Writer and actor Henry Shields chatted to Emma Clarendon about all things Mischief Theatre including the company’s year long season at the Vaudeville Theatre.
Random and topical thoughts and quotes gathered by My Theatre Mates contributor Aleks Sierz, first published on www.sierz.co.uk.
Adapted by Caridad Svich from Isabel Allende’s award-winning novel and directed by Paula Paz, The House of the Spirits is as much the history of a nation as a family drama. While the country of the play is ‘unnamed’, for those in the know the parallels…
Adapting a multi-generational family saga for the small stage takes ambition, confidence and knowing just where to cut, The House of the Spirits has all three covered.
Caridad Svich’s excellent adaptation of Isabel Allende’s 1982 modern classic The House of the Spirits is an epic and emotional evocation of South American history.
Director Indhu Rubasingham spares us none of the rage and horror of violent mutilation as male anger rises against women who are educated in Anumpama Chandrasekhar’s play When The Crows Visit and – this makes you wince – of female complicity in the middle and oldest generations
Sarah Rutherford’s powerful and honest play The Girl Who Fell examines grief, mental health and the influence of social media in a brilliantly sensitive way.
Groan Ups has hamster substitutions, unexpected subtler laughs and a moment of real pathos before it swizzles into something more poignant.
Glenn Chandler focuses on events that haven’t been spoken about for many years in The Good Scout and in the process a charismatic cast reveals an extremely interesting twist in history.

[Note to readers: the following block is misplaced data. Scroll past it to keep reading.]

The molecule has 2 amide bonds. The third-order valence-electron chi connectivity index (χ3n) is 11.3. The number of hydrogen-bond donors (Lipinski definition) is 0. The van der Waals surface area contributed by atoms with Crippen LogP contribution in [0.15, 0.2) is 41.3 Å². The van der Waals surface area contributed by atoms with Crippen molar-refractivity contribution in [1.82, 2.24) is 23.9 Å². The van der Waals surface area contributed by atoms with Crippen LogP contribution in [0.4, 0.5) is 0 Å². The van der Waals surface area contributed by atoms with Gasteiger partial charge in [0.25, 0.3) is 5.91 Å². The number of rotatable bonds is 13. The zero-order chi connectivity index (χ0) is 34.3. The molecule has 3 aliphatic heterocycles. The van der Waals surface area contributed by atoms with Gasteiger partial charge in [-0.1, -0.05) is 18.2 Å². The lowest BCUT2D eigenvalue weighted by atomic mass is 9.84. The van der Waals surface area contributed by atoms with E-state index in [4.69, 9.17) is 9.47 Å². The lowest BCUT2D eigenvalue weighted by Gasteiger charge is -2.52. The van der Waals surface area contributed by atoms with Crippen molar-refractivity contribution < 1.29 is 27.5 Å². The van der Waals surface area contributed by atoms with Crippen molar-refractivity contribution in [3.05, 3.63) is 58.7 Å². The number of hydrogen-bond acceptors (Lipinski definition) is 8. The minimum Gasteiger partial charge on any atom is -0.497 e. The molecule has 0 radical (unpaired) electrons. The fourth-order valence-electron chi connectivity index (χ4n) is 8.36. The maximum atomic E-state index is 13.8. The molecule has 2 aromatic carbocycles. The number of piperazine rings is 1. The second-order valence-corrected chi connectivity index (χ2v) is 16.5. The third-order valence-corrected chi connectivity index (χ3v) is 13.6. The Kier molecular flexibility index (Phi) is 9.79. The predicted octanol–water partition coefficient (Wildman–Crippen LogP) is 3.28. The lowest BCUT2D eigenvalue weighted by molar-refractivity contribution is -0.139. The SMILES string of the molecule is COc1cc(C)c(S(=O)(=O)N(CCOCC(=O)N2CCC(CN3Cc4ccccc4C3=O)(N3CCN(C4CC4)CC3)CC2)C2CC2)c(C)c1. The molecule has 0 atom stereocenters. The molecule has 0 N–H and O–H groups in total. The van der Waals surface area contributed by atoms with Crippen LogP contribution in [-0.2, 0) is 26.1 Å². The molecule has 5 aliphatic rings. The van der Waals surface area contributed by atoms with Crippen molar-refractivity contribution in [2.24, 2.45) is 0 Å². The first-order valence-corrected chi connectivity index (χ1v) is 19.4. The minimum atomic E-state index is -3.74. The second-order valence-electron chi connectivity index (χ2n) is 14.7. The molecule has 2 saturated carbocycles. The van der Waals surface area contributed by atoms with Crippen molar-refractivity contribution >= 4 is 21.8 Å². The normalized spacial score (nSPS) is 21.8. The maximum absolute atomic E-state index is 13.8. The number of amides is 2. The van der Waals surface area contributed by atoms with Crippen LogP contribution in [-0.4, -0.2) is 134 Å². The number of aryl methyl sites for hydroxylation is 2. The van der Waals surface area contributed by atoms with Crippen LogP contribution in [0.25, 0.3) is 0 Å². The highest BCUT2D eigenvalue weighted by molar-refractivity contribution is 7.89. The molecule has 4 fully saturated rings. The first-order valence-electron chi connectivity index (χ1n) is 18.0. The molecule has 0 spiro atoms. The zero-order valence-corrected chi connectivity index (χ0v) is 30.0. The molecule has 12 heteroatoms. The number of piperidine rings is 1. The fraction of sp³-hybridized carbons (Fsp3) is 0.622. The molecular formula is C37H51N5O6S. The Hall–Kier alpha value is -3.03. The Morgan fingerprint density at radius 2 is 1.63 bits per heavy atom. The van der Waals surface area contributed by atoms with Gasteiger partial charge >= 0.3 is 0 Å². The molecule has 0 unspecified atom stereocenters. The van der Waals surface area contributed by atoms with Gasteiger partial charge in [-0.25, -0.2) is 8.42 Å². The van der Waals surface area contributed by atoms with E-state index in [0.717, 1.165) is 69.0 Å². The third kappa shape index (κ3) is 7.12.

This very well presented version of The Merchant of Venice is excellently executed, proving to modern audiences that Shakespeare doesn’t have to be complicated in order to understand it.
One might be forgiven for thinking that Danelaw would be unrelentingly bleak, but in truth the play is a satire and doesn’t avoid the more absurdist elements of storytelling.
With Go Bang Your Tambourine, the Finborough Theatre has once more succeeded in digging out a purportedly dated play and bringing it to life in a manner which is faithful to the playwright but does not alienate a modern audience. Kudos to them.
Anna Ziegler’s Actually is a journey into sexual consent, following a drunken hook up of two college students, and the different perspectives on their encounter.
First performed in 1970, Tricia Thorns’ revival of Philip King’s Go Bang Your Tambourine is remarkably the first time the play has ever been performed in London
Actually is a complex play that explores more than consent, it raises questions about attitudes towards sex and relationships, race, religion, upbringing and family.
Actually has its issues as a drama and the heavily discursive competing narratives approach limits how the play is staged that can feel repetitive at times, but Ziegler has created a scenario and two complicated people who feel credibly drawn.
The performances are the strongest feature of this production of Crystal Clear at the Old Red Lion Theatre, along with its access provisions.
Actor Philip Mansfield chatted to Emma Clarendon about playing Doctor Watson in Sherlock Holmes & the Invisible Thing at the Rudolf Steiner Theatre.
Adapted for the stage by Feargus Woods Dunlop, The Falcon’s Malteser captures the spirit, humour and element of excitement that exists in Anthony Horowitz’s stories with great success.
Director Lee Lyford has bought together a fine mixture of comedy, family fun and mystery to this adaptation of Anthony Horowitz’s The Falcon’s Malteser.